There’s an update to the truly weird case of a Mississippi community college student suspended from a course for swearing, outside of class. It’s all over.
On March 29, 2010, Isaac Rosenbloom, an emergency medical technician and student at Hinds Community College in Pearl, Miss., stayed after class with several other students to speak with a professor, Barbara Pyle, a speech instructor. At some point during the discussion Rosenbloom said to another student that his grade in Pyle’s class was “going to fuck up my entire GPA.”
Pyle began a disciplinary complaint against Rosenbloom. The school found Rosenbloom, who is 31 years old, guilty of “flagrant disrespect” and gave him 12 demerits, three short of suspension. He was also removed from Pyle’s class, which caused him to lose his financial aid. Rosenbloom, who was now effectively no longer a student, contacted the Foundation for Individual Rights in Education (FIRE), an academic free speech advocacy organization. According to FIRE:
After [HCC President Clyde] Muse failed to respond to FIRE, FIRE obtained the assistance of attorneys Robert B. McDuff and Sibyl Byrd, who took up Rosenbloom’s case and secured a settlement in his favor. HCC has removed the finding and demerits from Rosenbloom’s record and has restored his financial aid. McDuff is a civil rights and criminal defense attorney practicing in Jackson.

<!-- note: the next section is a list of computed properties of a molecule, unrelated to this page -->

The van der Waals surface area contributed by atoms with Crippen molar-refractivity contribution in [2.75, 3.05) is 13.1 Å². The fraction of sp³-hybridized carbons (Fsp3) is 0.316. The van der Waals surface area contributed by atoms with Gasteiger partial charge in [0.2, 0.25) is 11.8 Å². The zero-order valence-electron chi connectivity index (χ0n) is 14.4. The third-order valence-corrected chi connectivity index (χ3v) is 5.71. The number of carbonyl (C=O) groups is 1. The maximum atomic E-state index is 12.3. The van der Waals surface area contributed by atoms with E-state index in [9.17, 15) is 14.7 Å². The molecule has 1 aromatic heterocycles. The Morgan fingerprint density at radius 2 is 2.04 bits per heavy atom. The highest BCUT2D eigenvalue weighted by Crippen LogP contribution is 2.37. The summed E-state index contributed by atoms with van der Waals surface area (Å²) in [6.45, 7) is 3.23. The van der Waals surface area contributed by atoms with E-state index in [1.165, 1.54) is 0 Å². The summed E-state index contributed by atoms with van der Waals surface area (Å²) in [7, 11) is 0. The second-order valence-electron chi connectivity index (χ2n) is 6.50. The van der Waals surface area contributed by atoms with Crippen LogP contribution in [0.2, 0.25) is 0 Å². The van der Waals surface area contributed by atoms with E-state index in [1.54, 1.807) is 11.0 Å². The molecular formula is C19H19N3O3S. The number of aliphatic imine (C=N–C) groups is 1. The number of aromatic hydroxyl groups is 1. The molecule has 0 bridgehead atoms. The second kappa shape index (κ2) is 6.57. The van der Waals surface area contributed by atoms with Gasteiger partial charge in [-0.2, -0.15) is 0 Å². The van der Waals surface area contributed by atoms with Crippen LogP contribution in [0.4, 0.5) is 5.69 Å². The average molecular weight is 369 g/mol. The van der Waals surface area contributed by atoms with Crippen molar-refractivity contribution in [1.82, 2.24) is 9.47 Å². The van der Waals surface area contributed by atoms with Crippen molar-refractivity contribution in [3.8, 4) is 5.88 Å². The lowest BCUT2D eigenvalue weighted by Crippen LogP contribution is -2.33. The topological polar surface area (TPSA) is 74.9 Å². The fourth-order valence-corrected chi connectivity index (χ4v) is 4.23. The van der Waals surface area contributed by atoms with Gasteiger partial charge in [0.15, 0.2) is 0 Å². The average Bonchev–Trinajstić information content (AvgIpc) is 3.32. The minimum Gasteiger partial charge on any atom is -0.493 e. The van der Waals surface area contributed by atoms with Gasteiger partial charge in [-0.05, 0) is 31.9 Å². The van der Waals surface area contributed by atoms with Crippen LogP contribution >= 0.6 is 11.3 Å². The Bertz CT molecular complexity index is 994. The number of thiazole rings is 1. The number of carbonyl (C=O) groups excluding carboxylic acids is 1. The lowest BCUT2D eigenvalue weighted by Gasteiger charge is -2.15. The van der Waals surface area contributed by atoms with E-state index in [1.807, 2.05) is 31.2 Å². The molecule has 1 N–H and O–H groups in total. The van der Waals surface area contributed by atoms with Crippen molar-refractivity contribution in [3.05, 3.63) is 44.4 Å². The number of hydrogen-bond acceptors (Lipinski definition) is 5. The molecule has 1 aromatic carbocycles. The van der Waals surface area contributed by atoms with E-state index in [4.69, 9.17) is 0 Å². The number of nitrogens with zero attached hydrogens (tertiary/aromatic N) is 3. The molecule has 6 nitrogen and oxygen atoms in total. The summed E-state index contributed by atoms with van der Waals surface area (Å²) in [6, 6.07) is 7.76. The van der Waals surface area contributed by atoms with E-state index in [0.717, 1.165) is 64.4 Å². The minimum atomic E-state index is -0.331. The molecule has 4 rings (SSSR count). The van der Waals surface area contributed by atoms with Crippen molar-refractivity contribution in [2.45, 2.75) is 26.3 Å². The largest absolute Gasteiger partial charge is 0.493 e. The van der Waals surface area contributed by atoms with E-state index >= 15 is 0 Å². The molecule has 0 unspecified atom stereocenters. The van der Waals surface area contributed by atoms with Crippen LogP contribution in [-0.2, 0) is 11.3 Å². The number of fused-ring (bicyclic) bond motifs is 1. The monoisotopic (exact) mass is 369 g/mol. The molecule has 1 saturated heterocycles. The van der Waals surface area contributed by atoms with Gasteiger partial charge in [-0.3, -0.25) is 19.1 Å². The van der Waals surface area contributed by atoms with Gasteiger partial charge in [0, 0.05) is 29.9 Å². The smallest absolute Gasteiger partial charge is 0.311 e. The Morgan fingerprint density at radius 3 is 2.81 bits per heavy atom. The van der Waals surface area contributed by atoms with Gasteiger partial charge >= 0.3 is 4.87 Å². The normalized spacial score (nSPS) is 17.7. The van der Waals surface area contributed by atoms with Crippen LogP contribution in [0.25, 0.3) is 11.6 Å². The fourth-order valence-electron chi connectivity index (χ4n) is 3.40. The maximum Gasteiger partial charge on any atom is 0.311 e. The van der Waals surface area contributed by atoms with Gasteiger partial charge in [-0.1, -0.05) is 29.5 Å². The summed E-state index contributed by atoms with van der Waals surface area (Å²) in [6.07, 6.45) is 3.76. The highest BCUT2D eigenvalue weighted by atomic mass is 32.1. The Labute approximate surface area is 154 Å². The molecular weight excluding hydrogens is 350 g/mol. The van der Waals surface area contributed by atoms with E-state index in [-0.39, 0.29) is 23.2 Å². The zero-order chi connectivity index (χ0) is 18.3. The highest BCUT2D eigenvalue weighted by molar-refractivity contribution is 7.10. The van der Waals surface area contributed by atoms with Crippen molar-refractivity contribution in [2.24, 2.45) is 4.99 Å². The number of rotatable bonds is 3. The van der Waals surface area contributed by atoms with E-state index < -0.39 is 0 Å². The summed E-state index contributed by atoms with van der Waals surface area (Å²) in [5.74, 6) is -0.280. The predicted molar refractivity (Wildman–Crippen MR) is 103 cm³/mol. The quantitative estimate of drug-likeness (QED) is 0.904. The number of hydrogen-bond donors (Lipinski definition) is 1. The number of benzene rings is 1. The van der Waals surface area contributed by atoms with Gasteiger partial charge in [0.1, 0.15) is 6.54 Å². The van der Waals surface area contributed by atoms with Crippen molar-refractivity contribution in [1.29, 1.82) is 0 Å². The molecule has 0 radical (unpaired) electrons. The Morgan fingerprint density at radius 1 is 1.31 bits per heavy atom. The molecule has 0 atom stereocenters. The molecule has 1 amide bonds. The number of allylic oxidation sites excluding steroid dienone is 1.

Well good for Rosenbloom. FIRE’s complaint, however, was:
not only that HCC’s policy is unconstitutional but also that it was applied unconstitutionally to punish Rosenbloom for his protected speech outside of class. In contravention of the First Amendment, HCC bans “public profanity, cursing and vulgarity,” assessing a fine of $25 for the first offense, $50 plus ten to fifteen demerits for the second offense, and suspension for the third offense.
Rosenbloom got his financial aid back, but the rule against swearing, or something, remains in place at HCC.